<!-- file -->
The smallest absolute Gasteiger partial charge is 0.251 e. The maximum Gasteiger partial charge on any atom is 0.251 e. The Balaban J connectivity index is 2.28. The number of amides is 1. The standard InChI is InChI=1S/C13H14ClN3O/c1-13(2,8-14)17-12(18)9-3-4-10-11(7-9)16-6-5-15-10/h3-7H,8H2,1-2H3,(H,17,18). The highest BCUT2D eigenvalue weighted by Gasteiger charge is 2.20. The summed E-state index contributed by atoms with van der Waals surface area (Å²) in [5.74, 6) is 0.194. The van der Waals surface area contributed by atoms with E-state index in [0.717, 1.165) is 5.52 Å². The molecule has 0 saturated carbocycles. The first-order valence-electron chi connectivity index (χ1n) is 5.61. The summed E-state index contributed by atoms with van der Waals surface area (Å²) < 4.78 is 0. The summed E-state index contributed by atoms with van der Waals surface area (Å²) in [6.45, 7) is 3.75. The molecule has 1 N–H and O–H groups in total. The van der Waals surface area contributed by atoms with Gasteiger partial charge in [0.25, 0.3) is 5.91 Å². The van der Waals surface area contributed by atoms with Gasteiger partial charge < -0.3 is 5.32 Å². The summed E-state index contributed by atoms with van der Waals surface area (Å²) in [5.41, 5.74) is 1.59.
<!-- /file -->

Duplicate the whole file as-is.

The smallest absolute Gasteiger partial charge is 0.251 e. The maximum Gasteiger partial charge on any atom is 0.251 e. The Balaban J connectivity index is 2.28. The number of amides is 1. The standard InChI is InChI=1S/C13H14ClN3O/c1-13(2,8-14)17-12(18)9-3-4-10-11(7-9)16-6-5-15-10/h3-7H,8H2,1-2H3,(H,17,18). The highest BCUT2D eigenvalue weighted by Gasteiger charge is 2.20. The summed E-state index contributed by atoms with van der Waals surface area (Å²) in [5.74, 6) is 0.194. The van der Waals surface area contributed by atoms with E-state index in [0.717, 1.165) is 5.52 Å². The molecule has 0 saturated carbocycles. The first-order valence-electron chi connectivity index (χ1n) is 5.61. The summed E-state index contributed by atoms with van der Waals surface area (Å²) < 4.78 is 0. The summed E-state index contributed by atoms with van der Waals surface area (Å²) in [6.45, 7) is 3.75. The molecule has 1 N–H and O–H groups in total. The van der Waals surface area contributed by atoms with Gasteiger partial charge in [0.25, 0.3) is 5.91 Å². The van der Waals surface area contributed by atoms with Gasteiger partial charge < -0.3 is 5.32 Å². The summed E-state index contributed by atoms with van der Waals surface area (Å²) in [5.41, 5.74) is 1.59.